After divorce, Mum gets to pay maintenance
Stacey L. Bradford
April 15, 2009
Article from: The Australian
AMY Williams, 38, never imagined she would end up a single mother of two paying maintenance to a former husband.
Yet that's where the media executive found herself when her 10-year marriage dissolved in 2004.
During the early years of the relationship, Williams (whose name we changed due to privacy concerns) supported her husband while he completed his PhD in history.
The assumption, she says, was that he would find a job in academe. That day never arrived. He was unable to find work but also didn't want to be the primary caregiver for their children. So Williams paid for child care.
When the two decided to part ways, it quickly became clear that Williams wouldn't be able to simply walk away. Why? According to family law, Williams was the primary breadwinner and her husband was viewed as a dependant who needed help getting back on his feet.
With the help of a mediator, the couple reached a financial agreement: in addition to splitting their assets, Williams agreed to give her former husband $US15,000 ($21,000) for a car and pay $US14,000 in financial support spread out through 14months.
"My feeling was that I worked hard while he was trying to figure out a career," says Williams.
"I was penalised for that during the marriage and then after it ended."
You don't have to be as successful as Britney Spears or Reese Witherspoon to fear getting sued for maintenance. Like Williams, more and more women today are obligated to pay their former husbands some form of financial support, says celebrity divorce attorney Raoul Felder.
Wives are the primary breadwinners in one in three marriages, according to the US Bureau of Labor Statistics, and therefore at risk of having to pay maintenance should the union fail. "Call it the dark side of the liberation coin," says Felder.
Historically, it was men who were obligated to pay, based on the assumption that women couldn't support themselves, says Alan Feigenbaum, co-author of The Complete Guide to Protecting Your Financial Security When Getting a Divorce. This was indeed the case back in the 1950s and '60s, when most wives were homemakers and cared for the children. In the '70s, however, society and divorce laws shifted. Women entered the workforce in larger numbers and family laws regarding marital support were made gender neutral.
What has not significantly changed, however, is that women are the primary caregivers of the children. So not only are these wives supporting their husbands, they're also caring for the children.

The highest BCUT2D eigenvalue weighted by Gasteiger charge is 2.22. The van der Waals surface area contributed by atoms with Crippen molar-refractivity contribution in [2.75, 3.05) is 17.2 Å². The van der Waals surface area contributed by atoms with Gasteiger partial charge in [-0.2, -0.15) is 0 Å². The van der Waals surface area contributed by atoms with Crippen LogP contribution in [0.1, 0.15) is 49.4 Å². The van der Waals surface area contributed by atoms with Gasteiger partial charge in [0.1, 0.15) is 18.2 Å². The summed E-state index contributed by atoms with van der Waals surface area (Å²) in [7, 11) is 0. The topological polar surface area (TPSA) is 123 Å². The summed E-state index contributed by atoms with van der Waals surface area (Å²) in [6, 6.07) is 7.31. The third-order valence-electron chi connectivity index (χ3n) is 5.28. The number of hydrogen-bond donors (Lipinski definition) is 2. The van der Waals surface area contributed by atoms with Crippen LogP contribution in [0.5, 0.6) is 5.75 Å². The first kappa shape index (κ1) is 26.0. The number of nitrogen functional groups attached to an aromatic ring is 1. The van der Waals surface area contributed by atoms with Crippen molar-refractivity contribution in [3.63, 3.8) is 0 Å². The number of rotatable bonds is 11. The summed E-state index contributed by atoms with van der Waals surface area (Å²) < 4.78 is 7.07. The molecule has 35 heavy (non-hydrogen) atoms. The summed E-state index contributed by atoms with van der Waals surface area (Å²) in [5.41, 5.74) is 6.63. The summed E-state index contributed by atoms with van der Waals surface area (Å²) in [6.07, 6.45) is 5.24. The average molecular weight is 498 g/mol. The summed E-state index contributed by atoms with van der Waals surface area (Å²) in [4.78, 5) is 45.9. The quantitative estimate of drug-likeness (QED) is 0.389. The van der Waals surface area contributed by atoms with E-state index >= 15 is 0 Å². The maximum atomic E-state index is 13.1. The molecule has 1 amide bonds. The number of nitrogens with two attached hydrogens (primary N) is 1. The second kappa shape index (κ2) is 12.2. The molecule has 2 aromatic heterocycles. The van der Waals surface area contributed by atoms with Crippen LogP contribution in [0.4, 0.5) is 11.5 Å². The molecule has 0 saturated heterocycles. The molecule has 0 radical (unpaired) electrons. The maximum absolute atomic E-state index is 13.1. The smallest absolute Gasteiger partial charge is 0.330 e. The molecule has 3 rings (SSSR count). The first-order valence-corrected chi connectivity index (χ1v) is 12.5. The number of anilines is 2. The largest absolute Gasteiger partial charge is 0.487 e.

Today, men and women are equally eligible for some form of payment if one is dependent on the other for financial support, regardless of who takes care of the kids.
But here's some good news for women who hold the purse strings: the days when judges would easily grant long-term support are over, says Feigenbaum, especially for marriages that last less than than 10 years.
Typically the dependent spouse is granted temporary maintenance based on the length of the marriage or what's called rehabilitative support until he can get back on his feet. During this time the underemployed spouse may go back to school for another degree or get career training to update outdated skills.
In Williams's case, she desperately wanted her husband to find a job. But the law favours the status quo. In other words, since Williams allowed her husband to stay home while they were together, she was obligated to continue to support him until he could pay his own bills. This situation is not much different than when a woman says she gave up her career for the kids but has a full-time nanny," says Daniel Clement, a New York-based divorce attorney.
Despite gender-neutral laws, women do have at least one thing in their favour. Even when the law says dependent husbands are entitled to financial support, some lawyers say they have seen a stigma facing those who ask for support.
"When judges see a man asking for alimony they think: 'What's wrong with you?"' says Sandra Morgan Little, past chairwoman of the American Bar Association Family Law Section. Some men say they feel the stigma, as well.
When John Bailey (not his real name), a 31-year-old graduate student, got divorced he chose to walk away with nothing. He didn't even take the 50 per cent of the marital assets to which he was entitled.
He felt the assets were his wife's property since she earned them while he studied.
"At the time I had no income," he says. "It was bad. But I didn't want to be that guy who was getting alimony from his ex-wife."
Not all women will get off so easily. Nor should they, lawyers argue. If women want equality in the workforce, they will also have to take on the responsibilities attached to a higher salary, Little says.
In cases of divorce, that responsibility is paying maintenance.